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Los Angeles Department Of Water And Power

CALIFORNIA | LOCAL
February 17, 2007 | From Times Staff and Wire Reports
The Department of Water and Power signed a 20-year agreement to purchase enough wind energy to power 39,000 homes. The 185 megawatts of wind energy will come from a facility under development in Utah and is expected to be ready by the end of 2008. DWP board President H. David Nahai said the agreement, announced Wednesday, would help meet a goal of using 20% renewable energy by 2010.
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CALIFORNIA | LOCAL
January 20, 2007 | Tony Barboza, Times Staff Writer
The Los Angeles Department of Water and Power has been accused in a lawsuit of illegally recording phone calls without consent, which, if proved, could cost the agency thousands of dollars. The class-action suit, filed Jan. 10 on behalf of Lucille Estes and uncounted other callers, contends that the agency violated California privacy law, which prohibits the recording of telephone calls without the consent of both parties. On Aug.
CALIFORNIA | LOCAL
November 8, 2006 | Sharon Bernstein, Times Staff Writer
It could take decades for officials to fully upgrade the Los Angeles Department of Water and Power's sagging electrical system, opening the possibility of a reprise of the massive outages that deprived more than 79,000 customers of service last summer, according to two recent reports obtained by The Times.
CALIFORNIA | LOCAL
October 1, 2006 | Evelyn Larrubia, Times Staff Writer
The Los Angeles Department of Water and Power has long provided the city with cheap, reliable electricity, even when other utilities faced scarcity. But the low energy bills have come attached to millions of tons of fossil fuel pollutants, which have swirled in waterways and hovered in skies all over the West. Now the nation's largest municipal utility is at a turning point. It is under orders to find environmentally friendly fuel sources -- sun, wind, water or even waste.
CALIFORNIA | LOCAL
August 17, 2006 | Steve Hymon, Times Staff Writer
The Los Angeles City Council unanimously approved electric rate increases Wednesday to help the Department of Water and Power cover the rising cost of natural gas. The rate hikes are set to begin in October. The average DWP residential customer whose electric bill is now $606 annually could potentially see that rise incrementally to $680 by 2010. There is a chance that rates could go down over the long term.
CALIFORNIA | LOCAL
August 9, 2006 | Patrick McGreevy, Times Staff Writer
Mayor Antonio Villaraigosa faced pressure Tuesday to give security officers at the Los Angeles Department of Water and Power the same controversial pay raises given to more than 9,000 other agency workers. The mayor sidestepped the matter, at least temporarily, by asking the DWP general manager to try to negotiate a resolution.
CALIFORNIA | LOCAL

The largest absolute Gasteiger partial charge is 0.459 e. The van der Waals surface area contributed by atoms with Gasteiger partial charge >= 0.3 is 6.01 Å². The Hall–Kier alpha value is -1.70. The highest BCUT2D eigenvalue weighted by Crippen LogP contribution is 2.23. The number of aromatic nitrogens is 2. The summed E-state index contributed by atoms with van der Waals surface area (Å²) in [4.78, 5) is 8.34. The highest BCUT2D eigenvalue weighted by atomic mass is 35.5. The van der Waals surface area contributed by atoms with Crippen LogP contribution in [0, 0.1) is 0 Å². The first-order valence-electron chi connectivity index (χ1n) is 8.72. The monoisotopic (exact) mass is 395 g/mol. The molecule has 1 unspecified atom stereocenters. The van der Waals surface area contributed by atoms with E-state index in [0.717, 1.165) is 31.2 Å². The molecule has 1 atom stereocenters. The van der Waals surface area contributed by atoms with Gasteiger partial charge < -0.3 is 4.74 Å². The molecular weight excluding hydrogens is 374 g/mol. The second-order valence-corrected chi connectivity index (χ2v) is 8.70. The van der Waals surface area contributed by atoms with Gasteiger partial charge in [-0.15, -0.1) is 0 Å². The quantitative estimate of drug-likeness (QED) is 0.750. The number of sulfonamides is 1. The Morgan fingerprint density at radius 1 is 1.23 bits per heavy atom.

July 28, 2006 | Sharon Bernstein and Amanda Covarrubias, Times Staff Writers
The heat wave that triggered widespread blackouts around Southern California occurred as the Department of Water and Power underestimated how much power Angelenos would use at one time while overestimating the quality of its equipment, according to interviews and documents. The record temperatures sent power usage to an all-time high of 6,165 megawatts -- an amount that shocked agency officials.
CALIFORNIA | LOCAL
July 26, 2006 | From Times Staff Reports
The board of the Department of Water and Power on Tuesday approved increases in water rates, which must still be approved by the City Council. The average homeowner would see a monthly increase of about 40 cents the first year and 60 cents the next, said DWP spokeswoman Kim Hughes. Higher costs are expected for businesses and large homes. The board also approved factoring the cost of natural gas into electricity bills. A bill for the average homeowner could rise $15 a year.
CALIFORNIA | LOCAL
July 19, 2006 | From Times Staff Reports
The Department of Water and Power clarified on Tuesday a proposal to increase water rates. The proposal calls for a rate hike averaging 2.75% overall, but most residential users would see their bills rise by 1.6% this year and by 2.2% next year, according to General Manager Ron Deaton. Businesses would pay more, and those that use a lot of water, such as hotels, would see their rates increase 11.5%.
CALIFORNIA | LOCAL
June 21, 2006 | Evelyn Larrubia, Times Staff Writer
Under pressure from community groups and scrutiny from its board and the City Council over the agency's spending, the Los Angeles Department of Water and Power is proposing a significantly scaled-back rate hike. The DWP board Tuesday approved a $3.9-billion budget based on a water-rate increase of 2.75% -- nearly a third smaller than the proposed 3.9%.
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